Other hazards: Whenever you enter the backcountry you need to be capable of self-rescue. With cell service or a satellite phone, you can likely contact search and rescue. But they often can’t get to you immediately. With bad weather or limited resources, they might not be able to for a day or longer.
And that's assuming an urgent injury in an area serviced by a SAR team with a helicopter. (We're lucky to have a well-funded team in Teton County.) If you just have broken gear or non-urgent injuries, it's your responsibility to self-extract.
It’s easier to survive an unexpected overnight in the summer. In the winter, hypothermia kicks in fast absent proper emergency gear (space blankets, extra layers, firestarters, etc.) and shelter skills (snow cave, lean-to, etc.).
Check out the Fine Line podcast for SAR stories from Jackson Hole.
Pros and Cons Recap
In summary, potential for unmatched powder, type II adventures and a reason to train like an athlete – but significant risks to be managed.
Given those risks, you should start with avalanche education and sidecountry laps on lower risk days. Then, you can dig deeper at a comfortable pace.
Avy Training and Sidecountry Laps
- Develop basic avalanche knowledge and skills
- Experience backcountry skiing without a investing big in touring gear
- Decide if you’d like to dive deeper
- Normal downhill skis / boots: no additional cost
- Avalanche beacon / probe / shovel: $250 on sale
- Backpack to store avalanche gear (potentially with an airbag, but that increases cost): $75 or less on sale for a small pack
- “Avy 1” course: $450-550, plus touring rentals, and three days
Before dropping $2,000+ on new gear, you can take downhill gear into the sidecountry at your favorite resort (most have gates). Resorts generally have non-avy controlled terrain accessible via short bootpacks, versus sustained uphill travel (which requires tech bindings / boots and skins).
Note: The sidecountry is just as dangerous as the backcountry. It's just easier to access. Avalanche preparation still applies, but you can use resort skis / boots.
First, an Avy 1 course and avalanche gear (beacon / probe / shovel). You can rent tech bindings / skis if needed for the course. It’s worth buying the avalanche gear, so you're familiar with the specific equipment when it counts. You could also rent the avalanche gear, but you'll need to do so on each sidecountry venture.
During my Avy 1, we toured a few days in Grand Teton. Most of our rookie group rented uphill skis / boots from a local backcountry shop. Kits like the Mammut Barryvox package come on sale a few times a year – watch Amazon, Evo, Backcountry.com and REI around Black Friday, spring clearance, etc.
The most important part of avalanche education is avoiding them. To do so, you need to understand and apply the forecast, evaluate local terrain, communicate within your group and make conservative decisions.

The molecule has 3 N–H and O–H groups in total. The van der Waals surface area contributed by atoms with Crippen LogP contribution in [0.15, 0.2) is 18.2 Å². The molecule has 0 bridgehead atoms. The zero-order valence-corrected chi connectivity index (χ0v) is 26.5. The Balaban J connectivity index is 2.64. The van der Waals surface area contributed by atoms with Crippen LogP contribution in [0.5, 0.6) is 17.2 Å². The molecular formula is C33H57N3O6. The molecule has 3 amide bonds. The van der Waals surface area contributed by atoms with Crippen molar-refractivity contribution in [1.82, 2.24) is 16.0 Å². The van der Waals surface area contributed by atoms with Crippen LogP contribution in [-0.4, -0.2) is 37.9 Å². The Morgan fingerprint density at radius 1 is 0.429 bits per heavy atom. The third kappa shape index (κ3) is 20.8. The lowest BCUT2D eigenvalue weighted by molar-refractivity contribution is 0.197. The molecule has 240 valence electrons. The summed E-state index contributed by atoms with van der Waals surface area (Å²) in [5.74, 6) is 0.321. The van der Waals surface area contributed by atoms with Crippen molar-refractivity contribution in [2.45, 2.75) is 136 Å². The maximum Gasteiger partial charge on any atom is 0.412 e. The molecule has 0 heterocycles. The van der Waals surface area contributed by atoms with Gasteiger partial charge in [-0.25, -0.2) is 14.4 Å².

After your Avy 1, you should read avalanche reports regularly, follow weather events driving those risk assessments and apply new knowledge in the field. It helps to reflect after each tour on what went well / poorly. Each commonly-skied region has a center that publishes daily reports (e.g., Bridger Teton).
It takes experience to build snow science intuition. After two seasons, I still have a ton of room for improvement.
Once you have the avy basics under your belt and find a partner on the same level, or ideally more experienced, you’re ready to explore the sidecountry. If you're willing to spend some money, you can also hire a guide. It's best to start on "low"-risk days when you're starting.
Other Sidecountry Hazards
The sidecountry is littered with unmarked cliffs, creeks, rocks, downed trees, etc. In bounds, maintenance crews mark, close and clear hazards. Risk is often highest early in the season with low coverage.
If you venture into the sidecountry on a low-visibility day, it’ll be even more difficult to find your way home and avoid hazards.
So ideally you have a friend with experience on your planned route to ensure you avoid hazards and don't get lost.
- In Granite Canyon on the north side of Jackson Hole, if you ski below the skate track leading back to Saratoga Bowl, you have a very long hike home. It can be near impossible without skins.
- In the Green River Canyon on the south side of Jackson Hole, you need to cut left for the Hobacks toward the bottom of the drainage, or you’re stranded on Fish Creek Road in Wilson. Even worse, if you somehow drop off the west side of the resort without skins (it happens), you might need a SAR extraction.
If you’re exploring backcountry skiing, you’re probably comfortable on almost all resort runs. If not, you should probably push yourself harder in the frontcountry before facing avalanche risk. You can also start with mellow tours (<30 degree slopes) or hire a guide service with emergency support (e.g., heli-skiing).